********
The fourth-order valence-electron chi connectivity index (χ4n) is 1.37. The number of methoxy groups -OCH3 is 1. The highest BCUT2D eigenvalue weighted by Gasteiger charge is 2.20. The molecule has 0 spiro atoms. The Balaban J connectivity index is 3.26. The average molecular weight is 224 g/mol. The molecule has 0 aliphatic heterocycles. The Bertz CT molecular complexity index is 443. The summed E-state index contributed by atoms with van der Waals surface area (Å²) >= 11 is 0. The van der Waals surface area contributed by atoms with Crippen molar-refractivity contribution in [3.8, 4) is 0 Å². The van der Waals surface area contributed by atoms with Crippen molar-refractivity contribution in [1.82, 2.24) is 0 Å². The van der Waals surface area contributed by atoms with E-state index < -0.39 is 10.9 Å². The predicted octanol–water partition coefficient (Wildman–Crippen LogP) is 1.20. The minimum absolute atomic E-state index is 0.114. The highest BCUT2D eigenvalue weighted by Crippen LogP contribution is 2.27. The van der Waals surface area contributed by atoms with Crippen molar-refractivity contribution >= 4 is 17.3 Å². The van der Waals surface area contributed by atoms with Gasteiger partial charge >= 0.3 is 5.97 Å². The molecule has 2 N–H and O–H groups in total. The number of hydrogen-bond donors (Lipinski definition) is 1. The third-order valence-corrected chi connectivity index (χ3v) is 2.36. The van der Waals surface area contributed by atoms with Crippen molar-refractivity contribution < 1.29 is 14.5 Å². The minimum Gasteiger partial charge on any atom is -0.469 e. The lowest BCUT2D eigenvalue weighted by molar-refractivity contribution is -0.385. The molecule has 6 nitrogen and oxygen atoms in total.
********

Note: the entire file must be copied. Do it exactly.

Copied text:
The fourth-order valence-electron chi connectivity index (χ4n) is 1.37. The number of methoxy groups -OCH3 is 1. The highest BCUT2D eigenvalue weighted by Gasteiger charge is 2.20. The molecule has 0 spiro atoms. The Balaban J connectivity index is 3.26. The average molecular weight is 224 g/mol. The molecule has 0 aliphatic heterocycles. The Bertz CT molecular complexity index is 443. The summed E-state index contributed by atoms with van der Waals surface area (Å²) >= 11 is 0. The van der Waals surface area contributed by atoms with Crippen molar-refractivity contribution in [3.8, 4) is 0 Å². The van der Waals surface area contributed by atoms with Crippen molar-refractivity contribution in [1.82, 2.24) is 0 Å². The van der Waals surface area contributed by atoms with E-state index < -0.39 is 10.9 Å². The predicted octanol–water partition coefficient (Wildman–Crippen LogP) is 1.20. The minimum absolute atomic E-state index is 0.114. The highest BCUT2D eigenvalue weighted by Crippen LogP contribution is 2.27. The van der Waals surface area contributed by atoms with Crippen molar-refractivity contribution >= 4 is 17.3 Å². The van der Waals surface area contributed by atoms with Gasteiger partial charge >= 0.3 is 5.97 Å². The molecule has 2 N–H and O–H groups in total. The number of hydrogen-bond donors (Lipinski definition) is 1. The third-order valence-corrected chi connectivity index (χ3v) is 2.36. The van der Waals surface area contributed by atoms with Crippen molar-refractivity contribution < 1.29 is 14.5 Å². The minimum Gasteiger partial charge on any atom is -0.469 e. The lowest BCUT2D eigenvalue weighted by molar-refractivity contribution is -0.385. The molecule has 6 nitrogen and oxygen atoms in total.